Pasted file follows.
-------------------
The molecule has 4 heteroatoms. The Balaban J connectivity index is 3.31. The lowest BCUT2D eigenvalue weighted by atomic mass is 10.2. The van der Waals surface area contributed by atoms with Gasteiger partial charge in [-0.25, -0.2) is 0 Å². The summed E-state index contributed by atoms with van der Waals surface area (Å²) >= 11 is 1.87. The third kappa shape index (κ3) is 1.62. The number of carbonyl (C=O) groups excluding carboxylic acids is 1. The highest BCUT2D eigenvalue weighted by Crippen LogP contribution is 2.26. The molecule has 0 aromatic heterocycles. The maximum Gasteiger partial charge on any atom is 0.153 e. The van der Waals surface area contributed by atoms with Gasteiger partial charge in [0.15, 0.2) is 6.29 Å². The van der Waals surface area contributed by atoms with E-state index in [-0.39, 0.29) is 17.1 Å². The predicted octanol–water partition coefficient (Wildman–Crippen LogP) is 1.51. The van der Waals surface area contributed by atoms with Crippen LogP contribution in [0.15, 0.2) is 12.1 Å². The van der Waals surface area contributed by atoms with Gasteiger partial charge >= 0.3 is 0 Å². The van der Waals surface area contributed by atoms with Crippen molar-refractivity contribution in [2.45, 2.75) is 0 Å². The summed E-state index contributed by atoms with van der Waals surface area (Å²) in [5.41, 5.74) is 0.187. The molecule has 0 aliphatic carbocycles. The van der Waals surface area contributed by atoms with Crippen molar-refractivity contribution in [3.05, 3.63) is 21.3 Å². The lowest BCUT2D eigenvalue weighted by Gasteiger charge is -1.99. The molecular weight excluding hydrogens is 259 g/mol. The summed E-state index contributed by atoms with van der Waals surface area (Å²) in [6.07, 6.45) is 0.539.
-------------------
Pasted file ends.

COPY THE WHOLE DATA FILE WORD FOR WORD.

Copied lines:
The molecule has 4 heteroatoms. The Balaban J connectivity index is 3.31. The lowest BCUT2D eigenvalue weighted by atomic mass is 10.2. The van der Waals surface area contributed by atoms with Gasteiger partial charge in [-0.25, -0.2) is 0 Å². The summed E-state index contributed by atoms with van der Waals surface area (Å²) >= 11 is 1.87. The third kappa shape index (κ3) is 1.62. The number of carbonyl (C=O) groups excluding carboxylic acids is 1. The highest BCUT2D eigenvalue weighted by Crippen LogP contribution is 2.26. The molecule has 0 aromatic heterocycles. The maximum Gasteiger partial charge on any atom is 0.153 e. The van der Waals surface area contributed by atoms with Gasteiger partial charge in [0.15, 0.2) is 6.29 Å². The van der Waals surface area contributed by atoms with E-state index in [-0.39, 0.29) is 17.1 Å². The predicted octanol–water partition coefficient (Wildman–Crippen LogP) is 1.51. The van der Waals surface area contributed by atoms with Crippen LogP contribution in [0.15, 0.2) is 12.1 Å². The van der Waals surface area contributed by atoms with Gasteiger partial charge >= 0.3 is 0 Å². The van der Waals surface area contributed by atoms with Crippen molar-refractivity contribution in [2.45, 2.75) is 0 Å². The summed E-state index contributed by atoms with van der Waals surface area (Å²) in [5.41, 5.74) is 0.187. The molecule has 0 aliphatic carbocycles. The van der Waals surface area contributed by atoms with Crippen molar-refractivity contribution in [3.05, 3.63) is 21.3 Å². The lowest BCUT2D eigenvalue weighted by Gasteiger charge is -1.99. The molecular weight excluding hydrogens is 259 g/mol. The summed E-state index contributed by atoms with van der Waals surface area (Å²) in [6.07, 6.45) is 0.539.